How To Add Stories To Your Next Speech

Stories are what can make a speech memorable
Stories are what can make a speech memorable
Image Credit: United Church

When we give a speech, because of the importance of public speaking, we really want our audience to remember what we have told them. There are many different ways to go about making this happen; however, one of the most powerful ways is to start to include stories in you speech. Stories are what cause your audience to start to build vivid mental images of what you are talking about. Stories allow you to introduce additional characters so that it’s not just you standing on the stage. Stories are what can make your next speech memorable. If stories are so great, then how can we go about adding them to a speech?

The Power Of Stories

What a lot of speakers don’t realize is that they are already very good storytellers. If you think about it, you tell stories every day. In order to make you an even better storyteller let’s explore three capabilities that will take you well on your way to becoming a better storyteller. Think back to elementary school: remember the “three R’s”: reading, writing and ’rithmetic? Now consider the “three I’s” that make up good storytelling: invitation, imagination and impact.

Everything Starts With A Good Invitation

Let’s start with invitation. When you are telling a story, what you are going to want to do is to find a way to engage your listeners by stimulating their curiosity and asking them to share in something exciting with you.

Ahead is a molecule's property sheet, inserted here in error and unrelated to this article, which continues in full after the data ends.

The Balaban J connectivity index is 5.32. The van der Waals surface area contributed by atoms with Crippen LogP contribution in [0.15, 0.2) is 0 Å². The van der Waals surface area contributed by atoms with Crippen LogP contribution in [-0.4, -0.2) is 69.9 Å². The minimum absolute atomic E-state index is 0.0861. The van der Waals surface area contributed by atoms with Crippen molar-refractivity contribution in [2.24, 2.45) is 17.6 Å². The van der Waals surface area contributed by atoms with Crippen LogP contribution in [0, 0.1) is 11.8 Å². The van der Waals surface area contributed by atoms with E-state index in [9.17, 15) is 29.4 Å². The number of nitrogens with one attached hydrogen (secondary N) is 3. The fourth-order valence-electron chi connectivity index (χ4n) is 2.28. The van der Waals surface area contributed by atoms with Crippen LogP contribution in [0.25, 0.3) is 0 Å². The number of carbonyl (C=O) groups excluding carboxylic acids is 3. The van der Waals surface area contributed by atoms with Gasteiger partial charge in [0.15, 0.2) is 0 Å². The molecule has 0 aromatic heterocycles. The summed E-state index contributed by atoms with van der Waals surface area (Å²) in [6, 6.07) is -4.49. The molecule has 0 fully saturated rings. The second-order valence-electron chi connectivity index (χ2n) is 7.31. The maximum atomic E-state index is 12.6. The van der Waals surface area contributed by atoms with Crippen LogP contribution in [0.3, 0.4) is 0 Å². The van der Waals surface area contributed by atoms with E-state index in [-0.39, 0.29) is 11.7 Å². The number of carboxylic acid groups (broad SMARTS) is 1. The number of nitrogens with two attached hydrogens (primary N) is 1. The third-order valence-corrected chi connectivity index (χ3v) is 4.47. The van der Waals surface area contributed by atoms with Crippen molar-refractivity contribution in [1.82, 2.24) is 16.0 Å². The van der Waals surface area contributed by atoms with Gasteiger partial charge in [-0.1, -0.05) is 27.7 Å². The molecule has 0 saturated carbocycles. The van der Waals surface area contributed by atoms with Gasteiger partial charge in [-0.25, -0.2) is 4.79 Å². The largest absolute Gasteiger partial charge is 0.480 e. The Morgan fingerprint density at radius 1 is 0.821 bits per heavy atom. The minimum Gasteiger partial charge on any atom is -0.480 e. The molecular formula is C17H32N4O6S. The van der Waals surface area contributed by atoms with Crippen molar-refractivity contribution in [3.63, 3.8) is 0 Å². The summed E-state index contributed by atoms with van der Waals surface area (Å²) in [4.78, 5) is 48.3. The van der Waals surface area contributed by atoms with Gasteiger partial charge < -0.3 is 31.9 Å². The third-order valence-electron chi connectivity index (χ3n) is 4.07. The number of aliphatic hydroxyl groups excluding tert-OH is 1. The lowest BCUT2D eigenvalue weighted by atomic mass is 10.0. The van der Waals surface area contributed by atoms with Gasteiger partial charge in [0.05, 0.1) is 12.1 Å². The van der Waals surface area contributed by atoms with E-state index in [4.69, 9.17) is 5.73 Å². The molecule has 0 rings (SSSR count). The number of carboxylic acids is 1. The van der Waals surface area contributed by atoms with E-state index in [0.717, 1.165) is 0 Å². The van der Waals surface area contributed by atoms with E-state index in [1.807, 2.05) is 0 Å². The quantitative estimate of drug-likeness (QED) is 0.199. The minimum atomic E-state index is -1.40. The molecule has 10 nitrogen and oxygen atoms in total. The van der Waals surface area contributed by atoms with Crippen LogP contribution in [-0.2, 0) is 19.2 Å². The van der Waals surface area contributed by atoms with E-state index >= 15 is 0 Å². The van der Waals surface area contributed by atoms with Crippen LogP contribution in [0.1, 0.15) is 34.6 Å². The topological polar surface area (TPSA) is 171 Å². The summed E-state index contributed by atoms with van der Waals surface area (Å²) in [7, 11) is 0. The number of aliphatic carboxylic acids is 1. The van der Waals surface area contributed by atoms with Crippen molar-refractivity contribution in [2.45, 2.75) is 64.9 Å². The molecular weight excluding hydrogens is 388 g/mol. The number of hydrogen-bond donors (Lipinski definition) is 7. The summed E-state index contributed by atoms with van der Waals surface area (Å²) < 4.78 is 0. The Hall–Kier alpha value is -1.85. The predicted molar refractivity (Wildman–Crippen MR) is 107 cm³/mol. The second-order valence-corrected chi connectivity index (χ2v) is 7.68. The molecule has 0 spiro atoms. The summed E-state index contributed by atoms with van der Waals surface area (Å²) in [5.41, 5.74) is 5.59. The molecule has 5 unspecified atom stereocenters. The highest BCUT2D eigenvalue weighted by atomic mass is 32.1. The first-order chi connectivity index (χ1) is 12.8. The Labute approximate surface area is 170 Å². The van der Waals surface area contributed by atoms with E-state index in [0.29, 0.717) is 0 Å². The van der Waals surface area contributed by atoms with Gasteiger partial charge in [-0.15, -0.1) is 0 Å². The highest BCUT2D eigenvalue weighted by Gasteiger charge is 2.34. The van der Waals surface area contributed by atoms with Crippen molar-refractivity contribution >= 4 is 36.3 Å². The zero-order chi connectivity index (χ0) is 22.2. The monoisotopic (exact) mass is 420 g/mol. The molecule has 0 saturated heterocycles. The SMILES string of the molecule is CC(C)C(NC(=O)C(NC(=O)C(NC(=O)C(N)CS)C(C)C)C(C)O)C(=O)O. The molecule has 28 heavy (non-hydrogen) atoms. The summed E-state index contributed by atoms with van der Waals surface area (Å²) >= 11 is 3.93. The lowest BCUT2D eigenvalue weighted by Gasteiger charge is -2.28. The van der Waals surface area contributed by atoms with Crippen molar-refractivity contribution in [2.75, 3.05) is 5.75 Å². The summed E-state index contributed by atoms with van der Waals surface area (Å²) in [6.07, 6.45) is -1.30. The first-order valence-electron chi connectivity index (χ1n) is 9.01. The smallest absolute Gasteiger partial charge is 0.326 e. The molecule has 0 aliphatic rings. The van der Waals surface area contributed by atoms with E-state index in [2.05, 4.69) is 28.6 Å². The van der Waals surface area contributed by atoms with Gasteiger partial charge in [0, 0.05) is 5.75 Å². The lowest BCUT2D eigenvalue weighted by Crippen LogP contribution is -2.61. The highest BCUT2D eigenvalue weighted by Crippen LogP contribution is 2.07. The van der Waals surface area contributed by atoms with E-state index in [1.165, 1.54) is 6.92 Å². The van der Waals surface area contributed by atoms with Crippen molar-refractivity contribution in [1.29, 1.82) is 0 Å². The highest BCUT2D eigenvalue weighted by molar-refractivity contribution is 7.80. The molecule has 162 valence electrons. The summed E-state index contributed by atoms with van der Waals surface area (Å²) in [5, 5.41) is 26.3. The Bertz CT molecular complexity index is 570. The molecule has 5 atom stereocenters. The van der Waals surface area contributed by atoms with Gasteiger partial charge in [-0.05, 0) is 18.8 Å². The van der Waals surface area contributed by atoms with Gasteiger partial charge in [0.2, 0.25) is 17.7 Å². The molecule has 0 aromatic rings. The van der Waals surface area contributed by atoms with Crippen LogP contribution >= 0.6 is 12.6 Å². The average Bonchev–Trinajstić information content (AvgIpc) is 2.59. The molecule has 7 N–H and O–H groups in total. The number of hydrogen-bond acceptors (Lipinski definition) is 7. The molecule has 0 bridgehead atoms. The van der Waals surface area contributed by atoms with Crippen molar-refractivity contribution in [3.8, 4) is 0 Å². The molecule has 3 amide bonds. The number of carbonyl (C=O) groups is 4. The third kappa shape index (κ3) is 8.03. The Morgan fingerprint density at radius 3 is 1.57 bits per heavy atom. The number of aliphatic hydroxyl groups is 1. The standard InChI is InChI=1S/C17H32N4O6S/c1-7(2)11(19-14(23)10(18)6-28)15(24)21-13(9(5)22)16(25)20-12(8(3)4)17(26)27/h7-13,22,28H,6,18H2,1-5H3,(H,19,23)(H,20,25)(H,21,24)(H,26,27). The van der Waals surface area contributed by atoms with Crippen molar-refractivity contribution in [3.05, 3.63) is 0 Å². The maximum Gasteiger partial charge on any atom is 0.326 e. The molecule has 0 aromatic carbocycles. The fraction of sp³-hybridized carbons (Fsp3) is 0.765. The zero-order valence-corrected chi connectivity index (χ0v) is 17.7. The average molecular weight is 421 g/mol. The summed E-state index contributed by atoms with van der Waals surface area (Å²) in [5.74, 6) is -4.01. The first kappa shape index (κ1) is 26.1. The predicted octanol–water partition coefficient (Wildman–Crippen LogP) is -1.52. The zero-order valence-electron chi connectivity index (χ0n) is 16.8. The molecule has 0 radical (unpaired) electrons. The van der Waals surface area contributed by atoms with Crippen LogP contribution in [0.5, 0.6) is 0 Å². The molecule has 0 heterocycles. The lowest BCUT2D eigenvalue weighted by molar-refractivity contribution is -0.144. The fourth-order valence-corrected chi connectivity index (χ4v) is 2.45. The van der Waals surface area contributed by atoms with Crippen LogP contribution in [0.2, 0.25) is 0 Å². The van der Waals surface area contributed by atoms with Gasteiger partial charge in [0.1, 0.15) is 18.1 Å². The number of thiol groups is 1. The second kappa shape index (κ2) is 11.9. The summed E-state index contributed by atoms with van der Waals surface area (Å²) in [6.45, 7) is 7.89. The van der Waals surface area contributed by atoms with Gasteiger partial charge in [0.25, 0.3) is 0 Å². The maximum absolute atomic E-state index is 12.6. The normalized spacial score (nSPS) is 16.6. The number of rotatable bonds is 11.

Use Your Imagination

Next comes imagination. The good news for you is that imaginations is easy. An example of tapping into your audiences imagination is getting them to imagine what happens before you visit the doctor? Or for a business audience, getting them to imagine when you’re waiting for the board’s reaction to your latest strategic plan? When you are telling a story that requires your audience to use their imagination, it will be your imagination that puts on a show. When you are using your audience’s imagination, who needs PowerPoint or technological wizardry?

Way back in 1961, U.S. President John F. Kennedy recognized the need for a new narrative to galvanize the space race. Standing before a joint session of the U.S. Congress, he boldly announced that by the end of the decade the country would be dedicated to “landing a man on the moon and returning him safely to Earth.” When he told this story, there were widespread doubts, and you need to remember that the fact that the National Aeronautics and Space Administration (NASA) had not yet even sent a man into orbit around the Earth yet. However, he electrified the collective imagination of the country. Speakers need to realize that Imagination is the direct access point to our creativity. When you are giving a speech, all you have to do is to say “Imagine this …” and people’s creative juices start flowing. By saying these words you will cause them to be transported to a different and vivid new reality without leaving their seats.

Make An Impact

Finally, we get to impact. As speakers, we want to be seen and to know that what we said made an impact on our audience. We want to believe that what we do has meaning. As a storyteller, what this means is that you need to be watching your audience closely to see how your content is affecting them. In 1995, South African President Nelson Mandela knew he had a real challenge on his hands as he looked for ways to shore up his government’s tenuous hold on post-apartheid unity. Adopting the strategy of “Don’t address their brains. Address their hearts,” Mandela was able to convince the Springboks, South Africa’s national rugby team, who had been the country’s symbol of white supremacy, to join him. When the Rugby World Cup final was held in South Africa, Madela and the team symbolically broke all barriers by singing “Nkosi Sikelel Afrika,” the anthem of the black resistance movement, to a still divided nation and a worldwide television audience. The Springboks won the World Cup, and South Africa was able to move closer toward reconciliation.